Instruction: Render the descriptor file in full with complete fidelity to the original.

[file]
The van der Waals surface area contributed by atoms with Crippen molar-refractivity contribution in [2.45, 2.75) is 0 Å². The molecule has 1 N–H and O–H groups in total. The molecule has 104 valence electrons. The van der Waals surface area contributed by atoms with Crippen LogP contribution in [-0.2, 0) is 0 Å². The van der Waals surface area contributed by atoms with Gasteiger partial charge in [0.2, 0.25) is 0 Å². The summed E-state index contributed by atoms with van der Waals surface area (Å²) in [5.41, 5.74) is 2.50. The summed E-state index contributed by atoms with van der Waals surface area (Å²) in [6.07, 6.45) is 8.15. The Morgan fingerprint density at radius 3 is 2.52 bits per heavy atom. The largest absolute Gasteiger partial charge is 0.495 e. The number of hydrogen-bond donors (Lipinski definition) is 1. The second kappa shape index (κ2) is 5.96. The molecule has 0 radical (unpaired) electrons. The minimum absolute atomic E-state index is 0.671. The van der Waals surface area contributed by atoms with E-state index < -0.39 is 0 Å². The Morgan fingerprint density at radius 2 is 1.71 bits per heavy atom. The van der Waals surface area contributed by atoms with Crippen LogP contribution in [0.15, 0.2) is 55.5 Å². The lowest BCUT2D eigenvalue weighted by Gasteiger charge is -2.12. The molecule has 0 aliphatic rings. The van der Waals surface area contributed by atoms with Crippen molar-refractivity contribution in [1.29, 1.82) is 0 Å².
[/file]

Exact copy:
The van der Waals surface area contributed by atoms with Crippen molar-refractivity contribution in [2.45, 2.75) is 0 Å². The molecule has 1 N–H and O–H groups in total. The molecule has 104 valence electrons. The van der Waals surface area contributed by atoms with Crippen LogP contribution in [-0.2, 0) is 0 Å². The van der Waals surface area contributed by atoms with Gasteiger partial charge in [0.2, 0.25) is 0 Å². The summed E-state index contributed by atoms with van der Waals surface area (Å²) in [5.41, 5.74) is 2.50. The summed E-state index contributed by atoms with van der Waals surface area (Å²) in [6.07, 6.45) is 8.15. The Morgan fingerprint density at radius 3 is 2.52 bits per heavy atom. The largest absolute Gasteiger partial charge is 0.495 e. The number of hydrogen-bond donors (Lipinski definition) is 1. The second kappa shape index (κ2) is 5.96. The molecule has 0 radical (unpaired) electrons. The minimum absolute atomic E-state index is 0.671. The van der Waals surface area contributed by atoms with E-state index < -0.39 is 0 Å². The Morgan fingerprint density at radius 2 is 1.71 bits per heavy atom. The van der Waals surface area contributed by atoms with Crippen LogP contribution in [0.15, 0.2) is 55.5 Å². The lowest BCUT2D eigenvalue weighted by Gasteiger charge is -2.12. The molecule has 0 aliphatic rings. The van der Waals surface area contributed by atoms with Crippen molar-refractivity contribution in [1.29, 1.82) is 0 Å².